Whether in an urban, suburban, or rural setting, the cultural and ethnic fabric of the United States is changing.

We are increasingly becoming a more racially, religiously and ethnically diverse nation, full of people from the entire world who have brought with them unique backgrounds, perspectives and life stories.

Simply looking at the demographic hearts of any major American city, for example, we see that our country is vastly different than in the days of our founding fathers.

Our schools, communities, churches, businesses and general social landscape represent a cross-section of every segment of the globe. However, on closer examination, U.S. citizens remain isolated from one another — physically, economically and culturally.

Because of this, ethnic divisions are more intense, as exhibited by the intense controversy over immigration issues, to name one example. It can be reasonably argued that the primary reason for these conflicts lies in our lack of understanding and appreciation of heritages other than our own. Xenophobia is alive and well in this melting pot of ours.

How much of the lives of others do we really know about? To what extent does our educational system teach us the true stories of American and foreign history? Do our schools do a good job of educating us about the varied histories that make up our nation?

“An unfortunate fact of our history has been that, for so long, certain parts of our collective have been overlooked or excluded,” writes Sally Kohn in her recent article, “Why Ethnic Studies Are Good for America”, published on AlterNet.org.

“Most American children know about Lewis and Clark, but not about Sacajawea. They know about Thomas Jefferson, but not about Sally Hemmings.”

With regard to world history, one might add that many people throughout the country didn’t know where Iraq was before wars were first started there, for example.

Kohn, a community organizer, writer and political commentator, believes that certain perspectives in American history have been more amplified than others, She and many others contend that our history and social studies classes too often make excuses for atrocities such as slavery and the oppression of women, for the sake of keeping our history neat, tidy and unoffensive.

Even, today, there exists a prevailing notion that to bring up the horrors that exist in our nation’s past is the equivalent of being unpatriotic. Somehow, one can’t be both proud of our country and ashamed of its less-than-perfect past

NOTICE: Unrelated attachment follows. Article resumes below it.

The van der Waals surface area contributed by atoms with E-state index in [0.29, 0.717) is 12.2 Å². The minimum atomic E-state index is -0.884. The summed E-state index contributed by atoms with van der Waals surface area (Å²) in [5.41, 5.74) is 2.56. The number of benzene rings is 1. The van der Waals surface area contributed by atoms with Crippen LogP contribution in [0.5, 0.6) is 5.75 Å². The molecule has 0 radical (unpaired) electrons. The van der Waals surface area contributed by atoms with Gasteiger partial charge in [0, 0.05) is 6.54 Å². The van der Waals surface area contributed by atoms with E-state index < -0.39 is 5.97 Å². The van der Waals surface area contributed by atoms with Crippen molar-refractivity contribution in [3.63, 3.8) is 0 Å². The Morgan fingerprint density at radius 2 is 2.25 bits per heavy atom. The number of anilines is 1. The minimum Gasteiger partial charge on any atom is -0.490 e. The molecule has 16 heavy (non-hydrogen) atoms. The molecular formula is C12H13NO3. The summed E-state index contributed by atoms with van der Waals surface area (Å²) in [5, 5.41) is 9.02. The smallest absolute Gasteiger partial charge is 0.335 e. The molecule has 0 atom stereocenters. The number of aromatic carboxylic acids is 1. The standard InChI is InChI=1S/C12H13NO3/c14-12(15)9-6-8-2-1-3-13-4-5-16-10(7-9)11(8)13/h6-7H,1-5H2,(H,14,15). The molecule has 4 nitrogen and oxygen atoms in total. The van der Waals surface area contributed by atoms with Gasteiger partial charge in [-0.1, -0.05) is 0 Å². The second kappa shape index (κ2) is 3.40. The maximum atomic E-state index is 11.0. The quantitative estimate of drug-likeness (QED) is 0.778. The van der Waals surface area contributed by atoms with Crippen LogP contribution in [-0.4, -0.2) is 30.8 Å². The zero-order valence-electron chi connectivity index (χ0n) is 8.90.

Our current president, for example, has been criticized for acknowledging our country’s past wrongdoings. Much of this attitude is refected and reinforced in our textbooks and lesson plans.

Some opponents of ethnic studies being included in the U.S. educational curricula assert that it will teach young people to resent our government and America, even more than they might already.

They believe that ethnic studies are ineffective because conditions such as racism, elitism, a low tolerance of different cultures and competitiveness are so ingrained in our society that no amount of knowledge will change it.

Nonetheless, it is clear to me that exposure to a variety of backgrounds at an early age on a daily-life basis is one of the best teachers. When kids and adults discover the many things everyone has in common before they are challenged by differences, they won’t be as easily distracted by the differences. Making ethnic studies an education in and of itself is not the answer, of course.

But, by exposing the fullest narrative of our history that also reveals America’s exploitation of others doesn’t do harm to the average citizen; it rankles the power elite, many of whom have been the benefactors of a lopsided history and its later interpretation for too long.

Our teaching of history must not only include Native Americans, early colonists, Irish, Jewish and Italian immigrants, but also the more complete shared history of us all.

As Kohn writes: “Learning what we have in common, the 360-degree history we ultimately share, can only bring us closer together as a nation and help us better understand the real problems and injustices that still plague us all as a people.”

What we need, particularly for our younger generation, is to create more opportunities to engage us as a group outside of the classroom.

Perhaps we need to get rid of the term “tolerate,” which implies superiority on the part of the tolerator, and replace it with “mutual respect” that has a way of equally distributing better understanding among us all.

As a free and independent thinking country, we can only become more respected worldwide by being more knowledgeable and appeciative of the lives and history of others around the globe.

 

Leigh Donaldson is a Portland writer and a New York Times Fellow at the International Longevity Center USA. He can be contacted at:

[email protected]